devil to pay
This phrase arises out of the metaphor of selling one’s soul to Satan, a Faustian bargain. The earliest known use of the devil to pay is from 25 September 1711 letter published in Jonathan Swift’s The Journal to Stella:
The Earl of Strafford is to go soon to Holland, and let them know what we have been doing: and then there will be the devil and all to pay; but we’ll make them swallow it with a pox.1
There is a common belief that the phrase is nautical in origin and comes from the unpleasant task of caulking a ship’s keel, but this is not the case.
In the alleged nautical origin, the devil is a sailor’s name for the seam that runs along the length of a ship’s keel and the verb to pay means to smear or cover a seam with pitch or tar to make it watertight. This sense of pay is different from the transaction sense, coming instead from the Middle French poier and ultimately from the Latin picare, meaning to smear with pitch. Nautical enthusiasts claim that the sailor’s phrase the devil to pay and no pitch hot is the original form. But that nautical form does not appear until 1744, several decades after the shorter form is attested to. From the 1744 Gentleman’s Progress: The Itinerarium of Dr. Alexander Hamilton:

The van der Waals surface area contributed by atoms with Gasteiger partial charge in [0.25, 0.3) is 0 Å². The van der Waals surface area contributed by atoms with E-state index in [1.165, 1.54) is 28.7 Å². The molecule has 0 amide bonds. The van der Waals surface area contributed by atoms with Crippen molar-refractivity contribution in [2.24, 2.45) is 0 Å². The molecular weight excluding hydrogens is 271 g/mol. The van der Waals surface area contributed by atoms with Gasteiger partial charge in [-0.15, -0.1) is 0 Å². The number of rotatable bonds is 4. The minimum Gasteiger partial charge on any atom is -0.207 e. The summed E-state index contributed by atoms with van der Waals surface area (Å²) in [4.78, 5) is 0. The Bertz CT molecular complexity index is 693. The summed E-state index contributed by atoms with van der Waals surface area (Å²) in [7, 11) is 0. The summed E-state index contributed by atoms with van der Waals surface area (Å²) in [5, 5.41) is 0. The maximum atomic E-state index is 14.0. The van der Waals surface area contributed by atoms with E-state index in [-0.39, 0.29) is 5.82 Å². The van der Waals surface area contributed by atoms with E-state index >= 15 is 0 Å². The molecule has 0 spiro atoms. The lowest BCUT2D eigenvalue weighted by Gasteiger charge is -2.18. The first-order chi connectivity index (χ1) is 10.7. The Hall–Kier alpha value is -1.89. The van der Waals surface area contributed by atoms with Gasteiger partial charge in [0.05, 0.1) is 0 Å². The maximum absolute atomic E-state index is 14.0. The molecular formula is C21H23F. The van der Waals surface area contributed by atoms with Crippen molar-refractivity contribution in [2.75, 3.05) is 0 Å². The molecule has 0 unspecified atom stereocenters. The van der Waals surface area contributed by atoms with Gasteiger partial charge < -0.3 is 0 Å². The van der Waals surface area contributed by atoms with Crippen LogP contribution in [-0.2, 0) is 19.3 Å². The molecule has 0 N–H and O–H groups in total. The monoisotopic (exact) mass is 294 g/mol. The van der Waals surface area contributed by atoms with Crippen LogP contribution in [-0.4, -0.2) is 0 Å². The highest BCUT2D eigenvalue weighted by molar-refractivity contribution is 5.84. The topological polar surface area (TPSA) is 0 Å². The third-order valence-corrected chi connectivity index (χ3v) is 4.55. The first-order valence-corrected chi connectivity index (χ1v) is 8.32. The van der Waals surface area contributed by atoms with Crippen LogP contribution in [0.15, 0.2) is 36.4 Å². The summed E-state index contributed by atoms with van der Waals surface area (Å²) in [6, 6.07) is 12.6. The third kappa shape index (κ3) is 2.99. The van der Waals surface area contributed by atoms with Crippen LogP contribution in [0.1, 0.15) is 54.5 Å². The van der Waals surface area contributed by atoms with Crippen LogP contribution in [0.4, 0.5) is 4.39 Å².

It was the devil to pay and no pitch hot? An interrogatory adage metaphorically derived from the manner of sailors who pay their ship’s bottoms with pitch.2
It appears that the sailor’s expression is a play on words based on the shorter, Faustian sense.
1Jonathan Swift, The Journal to Stella, edited by George A. Aitken (London: Methuen & Co., 1901), 304.
2Bartlett Jere Whiting, Early American Proverbs and Proverbial Phrases (Cambridge, MA: Belknap Press, 1977), 105.
Copyright 1997-2013, by David Wilton